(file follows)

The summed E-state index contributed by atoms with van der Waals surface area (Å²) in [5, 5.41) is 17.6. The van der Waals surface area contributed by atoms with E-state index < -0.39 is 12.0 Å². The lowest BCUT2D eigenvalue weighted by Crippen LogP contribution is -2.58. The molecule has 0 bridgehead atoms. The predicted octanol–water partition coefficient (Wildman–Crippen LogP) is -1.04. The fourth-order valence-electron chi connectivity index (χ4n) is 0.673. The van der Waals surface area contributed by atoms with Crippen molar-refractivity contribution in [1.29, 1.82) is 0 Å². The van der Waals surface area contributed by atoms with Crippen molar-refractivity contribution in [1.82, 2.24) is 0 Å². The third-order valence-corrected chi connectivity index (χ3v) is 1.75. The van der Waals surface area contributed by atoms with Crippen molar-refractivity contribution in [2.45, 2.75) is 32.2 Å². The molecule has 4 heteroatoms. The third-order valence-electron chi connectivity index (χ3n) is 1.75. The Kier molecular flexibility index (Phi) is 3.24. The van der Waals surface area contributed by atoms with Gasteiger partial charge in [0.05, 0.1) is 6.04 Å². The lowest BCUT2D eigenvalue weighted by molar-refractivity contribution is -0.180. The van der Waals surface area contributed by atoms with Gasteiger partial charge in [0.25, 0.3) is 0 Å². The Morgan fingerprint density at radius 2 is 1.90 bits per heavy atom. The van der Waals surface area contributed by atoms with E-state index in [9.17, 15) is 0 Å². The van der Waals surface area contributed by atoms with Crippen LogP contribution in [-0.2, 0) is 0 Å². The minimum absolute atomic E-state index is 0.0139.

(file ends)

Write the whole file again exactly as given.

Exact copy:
The summed E-state index contributed by atoms with van der Waals surface area (Å²) in [5, 5.41) is 17.6. The van der Waals surface area contributed by atoms with E-state index < -0.39 is 12.0 Å². The lowest BCUT2D eigenvalue weighted by Crippen LogP contribution is -2.58. The molecule has 0 bridgehead atoms. The predicted octanol–water partition coefficient (Wildman–Crippen LogP) is -1.04. The fourth-order valence-electron chi connectivity index (χ4n) is 0.673. The van der Waals surface area contributed by atoms with Crippen molar-refractivity contribution in [1.29, 1.82) is 0 Å². The van der Waals surface area contributed by atoms with Crippen molar-refractivity contribution in [1.82, 2.24) is 0 Å². The third-order valence-corrected chi connectivity index (χ3v) is 1.75. The van der Waals surface area contributed by atoms with Crippen molar-refractivity contribution in [2.45, 2.75) is 32.2 Å². The molecule has 4 heteroatoms. The third-order valence-electron chi connectivity index (χ3n) is 1.75. The Kier molecular flexibility index (Phi) is 3.24. The van der Waals surface area contributed by atoms with Gasteiger partial charge in [0.05, 0.1) is 6.04 Å². The lowest BCUT2D eigenvalue weighted by molar-refractivity contribution is -0.180. The van der Waals surface area contributed by atoms with Gasteiger partial charge in [0.25, 0.3) is 0 Å². The Morgan fingerprint density at radius 2 is 1.90 bits per heavy atom. The van der Waals surface area contributed by atoms with E-state index in [9.17, 15) is 0 Å². The van der Waals surface area contributed by atoms with Crippen LogP contribution in [-0.2, 0) is 0 Å². The minimum absolute atomic E-state index is 0.0139.